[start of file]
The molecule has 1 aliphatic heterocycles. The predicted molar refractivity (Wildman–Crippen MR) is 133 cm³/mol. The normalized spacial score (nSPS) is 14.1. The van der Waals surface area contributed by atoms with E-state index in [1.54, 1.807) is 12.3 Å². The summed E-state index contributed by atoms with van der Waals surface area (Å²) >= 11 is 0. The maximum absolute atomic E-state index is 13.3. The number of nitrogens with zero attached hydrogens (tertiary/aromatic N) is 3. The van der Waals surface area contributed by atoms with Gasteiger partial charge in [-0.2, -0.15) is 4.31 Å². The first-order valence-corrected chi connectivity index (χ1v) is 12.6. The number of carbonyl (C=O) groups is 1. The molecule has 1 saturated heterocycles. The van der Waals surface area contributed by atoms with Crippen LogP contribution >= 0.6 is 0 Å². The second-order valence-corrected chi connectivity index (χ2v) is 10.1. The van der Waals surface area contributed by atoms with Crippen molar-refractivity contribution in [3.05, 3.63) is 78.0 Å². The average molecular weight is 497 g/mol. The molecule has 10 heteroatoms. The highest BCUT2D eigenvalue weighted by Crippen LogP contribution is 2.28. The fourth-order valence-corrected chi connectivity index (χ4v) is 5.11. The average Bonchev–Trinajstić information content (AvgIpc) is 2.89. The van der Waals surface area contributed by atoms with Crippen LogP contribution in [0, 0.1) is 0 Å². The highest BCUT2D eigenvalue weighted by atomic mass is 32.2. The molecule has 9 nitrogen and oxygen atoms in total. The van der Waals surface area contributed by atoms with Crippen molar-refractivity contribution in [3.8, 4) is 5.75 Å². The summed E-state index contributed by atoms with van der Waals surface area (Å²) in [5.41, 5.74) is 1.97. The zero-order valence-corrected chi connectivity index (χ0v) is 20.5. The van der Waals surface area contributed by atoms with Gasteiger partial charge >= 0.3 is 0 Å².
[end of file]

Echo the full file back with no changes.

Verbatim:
The molecule has 1 aliphatic heterocycles. The predicted molar refractivity (Wildman–Crippen MR) is 133 cm³/mol. The normalized spacial score (nSPS) is 14.1. The van der Waals surface area contributed by atoms with E-state index in [1.54, 1.807) is 12.3 Å². The summed E-state index contributed by atoms with van der Waals surface area (Å²) >= 11 is 0. The maximum absolute atomic E-state index is 13.3. The number of nitrogens with zero attached hydrogens (tertiary/aromatic N) is 3. The van der Waals surface area contributed by atoms with Gasteiger partial charge in [-0.2, -0.15) is 4.31 Å². The first-order valence-corrected chi connectivity index (χ1v) is 12.6. The number of carbonyl (C=O) groups is 1. The molecule has 1 saturated heterocycles. The van der Waals surface area contributed by atoms with Crippen LogP contribution >= 0.6 is 0 Å². The second-order valence-corrected chi connectivity index (χ2v) is 10.1. The van der Waals surface area contributed by atoms with Crippen molar-refractivity contribution in [3.05, 3.63) is 78.0 Å². The average molecular weight is 497 g/mol. The molecule has 10 heteroatoms. The highest BCUT2D eigenvalue weighted by Crippen LogP contribution is 2.28. The fourth-order valence-corrected chi connectivity index (χ4v) is 5.11. The average Bonchev–Trinajstić information content (AvgIpc) is 2.89. The van der Waals surface area contributed by atoms with Crippen LogP contribution in [0, 0.1) is 0 Å². The highest BCUT2D eigenvalue weighted by atomic mass is 32.2. The molecule has 9 nitrogen and oxygen atoms in total. The van der Waals surface area contributed by atoms with Crippen molar-refractivity contribution in [3.8, 4) is 5.75 Å². The summed E-state index contributed by atoms with van der Waals surface area (Å²) in [5.41, 5.74) is 1.97. The zero-order valence-corrected chi connectivity index (χ0v) is 20.5. The van der Waals surface area contributed by atoms with Gasteiger partial charge >= 0.3 is 0 Å².